Despite the recent rebound in the real estate market, a gauge of confidence among home builders declined in April for the third consecutive month.
Higher costs for building materials and rising concerns about the supply of developed lots and labor sent the National Association of Home Builders/Wells Fargo index of builder confidence down 2 points to 42, the lowest level since October. Economists projected a slight increase to 45, according to the median estimate in a Bloomberg survey. A reading below 50 on the index means more respondents said conditions were poor than good.
“Many builders are expressing frustration over being unable to respond to the rising demand for new homes due to difficulties in obtaining construction credit, overly restrictive mortgage lending rules and construction costs that are increasing at a faster pace than appraised values,” said Rick Judson, National Association of Home Builders Chairman and a home builder from Charlotte, N.C. “While sales conditions are generally improving, these challenges are holding back new building and job creation.”
Expectations about the future are climbing…
The NAHB/Wells Fargo Housing Market Index gauges builder perceptions in many areas of the real estate market. The reading for current sales conditions fell two points to 45, while the component gauging buyer traffic declined four points to hit 30 in April. However, sales expectations in the next six months posted a three-point gain to hit 53, its highest level since February 2007.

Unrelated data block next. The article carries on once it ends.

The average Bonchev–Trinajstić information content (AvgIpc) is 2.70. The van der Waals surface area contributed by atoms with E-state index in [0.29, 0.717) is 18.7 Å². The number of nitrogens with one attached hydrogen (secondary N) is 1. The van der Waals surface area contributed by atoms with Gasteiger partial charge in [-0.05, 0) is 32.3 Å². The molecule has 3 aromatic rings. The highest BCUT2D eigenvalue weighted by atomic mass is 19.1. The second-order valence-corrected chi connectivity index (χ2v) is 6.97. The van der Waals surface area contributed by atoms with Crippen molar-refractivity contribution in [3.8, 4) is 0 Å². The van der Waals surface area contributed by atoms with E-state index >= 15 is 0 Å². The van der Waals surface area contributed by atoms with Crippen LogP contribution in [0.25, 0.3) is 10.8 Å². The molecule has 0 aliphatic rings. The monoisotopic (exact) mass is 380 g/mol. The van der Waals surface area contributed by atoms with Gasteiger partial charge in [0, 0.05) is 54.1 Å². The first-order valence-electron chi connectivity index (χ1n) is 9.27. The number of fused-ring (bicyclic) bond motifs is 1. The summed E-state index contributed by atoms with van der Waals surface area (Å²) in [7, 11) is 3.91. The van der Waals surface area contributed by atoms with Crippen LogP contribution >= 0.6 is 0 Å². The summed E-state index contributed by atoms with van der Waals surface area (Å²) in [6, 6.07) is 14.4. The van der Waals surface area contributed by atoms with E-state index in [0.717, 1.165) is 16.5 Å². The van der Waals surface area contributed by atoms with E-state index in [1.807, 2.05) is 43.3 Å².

“Supply chains for building materials, developed lots and skilled workers will take some time to re-establish themselves following the recession, and in the meantime builders are feeling squeezed by higher costs and limited availability issues,” explained NAHB Chief Economist David Crowe. “That said, builders’ outlook for the next six months has improved due to the low inventory of for-sale homes, rock bottom mortgage rates and rising consumer confidence.”
The three-month moving averages for regional HMI scores declined across the nation. The Midwest region fell two points to 45, while the South dropped four points to 42. The West fell three points to hit 55, and the Northeast was unchanged at 38.
Home-builder stocks such as PulteGroup (NYSE:PHM) and Toll Brothers (NYSE:TOL) both declined more than 3 percent in morning trading. Home-improvement names such as The Home Depot (NYSE:HD) and Lowe’s (NYSE:L) were both down less than 1 percent.
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